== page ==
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UPDATE: In political throwdown, Snyder signals lack of confidence in state Board of Education

Update, March 17th, 2015 1:15 PM:

In response to Governor Snyder's Executive Order moving the state School Reform Office (see original story below) out from control of the state Department of Education and into the state Department of Technology, Management and Budget, the State Board of Education released the following statement, calling into question the constitutionality of the Governor's order:

The Constitution of Michigan of 1963 states “Leadership and general supervision over all public education, including adult education and instructional programs in state institutions, except as to institutions of higher education granting baccalaureate degrees, is vested in a state board of education. It shall serve as the general planning and coordinating body for all public education, including higher education, and shall advise the legislature as to the financial requirements in connection therewith.” The Constitution of Michigan of 1963 further states, “The state board of education shall appoint a superintendent of public instruction whose term of office shall be determined by the board. He shall be the chairman of the board without the right to vote, and shall be responsible for the execution of its policies. He shall be the principal executive officer of a state department of education which shall have powers and duties provided by law.” The framers of the state Constitution were clear in their intent to vest oversight of Michigan’s public education system with a publicly elected board that would appoint a State Superintendent of Public Instruction. The reasons for such are as relevant today as they were in 1963. Decisions affecting the educational environment, from school safety to effective learning environments and health and well-being, should be directed by those with expertise in effective education policy, not by individuals or government departments with no expertise in educating children. The State Board of Education opposes any effort to diminish the Constitutional authority of either the State Board of Education or the State Superintendent. We believe that the Executive Order 2015-9, signed by Governor Rick Snyder on March 12, 2015, violates the State Constitution by stripping the State Superintendent of his/her authority to execute the policies of the State Board of Education. We respectfully request that the Governor reconsider this action and restore the Reform/Redesign District to the direct supervision of the State Superintendent.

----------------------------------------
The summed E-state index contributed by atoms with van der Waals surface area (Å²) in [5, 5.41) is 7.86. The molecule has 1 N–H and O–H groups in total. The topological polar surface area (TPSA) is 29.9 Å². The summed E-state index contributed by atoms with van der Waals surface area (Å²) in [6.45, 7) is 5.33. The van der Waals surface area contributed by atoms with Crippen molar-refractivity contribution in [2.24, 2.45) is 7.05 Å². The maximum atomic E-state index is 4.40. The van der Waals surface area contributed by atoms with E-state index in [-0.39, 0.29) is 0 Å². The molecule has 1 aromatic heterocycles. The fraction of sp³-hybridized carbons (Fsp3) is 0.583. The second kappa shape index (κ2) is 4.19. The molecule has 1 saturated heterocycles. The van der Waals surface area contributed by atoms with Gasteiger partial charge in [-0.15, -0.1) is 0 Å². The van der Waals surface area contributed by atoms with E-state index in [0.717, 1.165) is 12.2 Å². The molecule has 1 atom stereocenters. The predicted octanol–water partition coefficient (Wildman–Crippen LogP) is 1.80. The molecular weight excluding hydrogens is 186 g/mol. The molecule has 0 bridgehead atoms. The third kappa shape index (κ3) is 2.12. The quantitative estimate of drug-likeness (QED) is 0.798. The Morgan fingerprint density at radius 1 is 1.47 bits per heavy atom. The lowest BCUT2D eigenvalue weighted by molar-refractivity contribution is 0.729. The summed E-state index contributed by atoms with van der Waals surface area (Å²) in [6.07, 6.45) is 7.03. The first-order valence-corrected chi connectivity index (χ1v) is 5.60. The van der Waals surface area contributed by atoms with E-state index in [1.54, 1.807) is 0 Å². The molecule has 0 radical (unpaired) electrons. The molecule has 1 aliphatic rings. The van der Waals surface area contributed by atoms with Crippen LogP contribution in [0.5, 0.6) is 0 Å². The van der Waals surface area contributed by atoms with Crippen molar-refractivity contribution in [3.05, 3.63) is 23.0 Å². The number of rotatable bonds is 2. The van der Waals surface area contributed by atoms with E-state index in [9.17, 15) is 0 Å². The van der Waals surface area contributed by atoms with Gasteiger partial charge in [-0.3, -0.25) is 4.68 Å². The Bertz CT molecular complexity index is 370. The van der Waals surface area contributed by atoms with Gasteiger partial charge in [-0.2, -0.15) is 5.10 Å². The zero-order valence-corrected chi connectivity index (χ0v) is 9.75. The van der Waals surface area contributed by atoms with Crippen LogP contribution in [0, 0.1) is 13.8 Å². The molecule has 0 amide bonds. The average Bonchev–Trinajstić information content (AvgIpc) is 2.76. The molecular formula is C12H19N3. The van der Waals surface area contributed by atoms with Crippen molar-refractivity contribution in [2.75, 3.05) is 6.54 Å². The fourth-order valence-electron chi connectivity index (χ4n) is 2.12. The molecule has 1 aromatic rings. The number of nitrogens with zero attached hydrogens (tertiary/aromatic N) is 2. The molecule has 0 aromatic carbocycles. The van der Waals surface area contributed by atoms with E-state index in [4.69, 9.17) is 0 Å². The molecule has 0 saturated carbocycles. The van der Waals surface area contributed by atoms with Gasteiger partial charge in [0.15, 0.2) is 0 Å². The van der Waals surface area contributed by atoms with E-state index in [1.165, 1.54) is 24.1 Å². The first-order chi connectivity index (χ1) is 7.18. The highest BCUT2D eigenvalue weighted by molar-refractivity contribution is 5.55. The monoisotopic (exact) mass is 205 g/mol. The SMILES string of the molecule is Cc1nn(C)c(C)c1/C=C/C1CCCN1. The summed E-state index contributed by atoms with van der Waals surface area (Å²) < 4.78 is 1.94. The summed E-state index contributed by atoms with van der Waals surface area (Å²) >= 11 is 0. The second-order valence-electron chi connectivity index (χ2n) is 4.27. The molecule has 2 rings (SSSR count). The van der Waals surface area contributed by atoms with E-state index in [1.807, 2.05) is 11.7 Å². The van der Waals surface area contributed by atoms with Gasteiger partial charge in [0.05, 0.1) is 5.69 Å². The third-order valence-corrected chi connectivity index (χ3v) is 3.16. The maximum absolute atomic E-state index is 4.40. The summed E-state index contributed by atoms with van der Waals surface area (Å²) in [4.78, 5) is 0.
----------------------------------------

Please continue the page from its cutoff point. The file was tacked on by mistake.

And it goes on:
The language in the statement was  unanimously adopted by the Board.

Original Story, March 16th, 2015 8:55 AM:

The state Board of Education goes into its final round of interviews this week with candidates to be the next Michigan superintendent of public instruction. This will be the state’s first new superintendent in a decade.

It’s an intensely political job.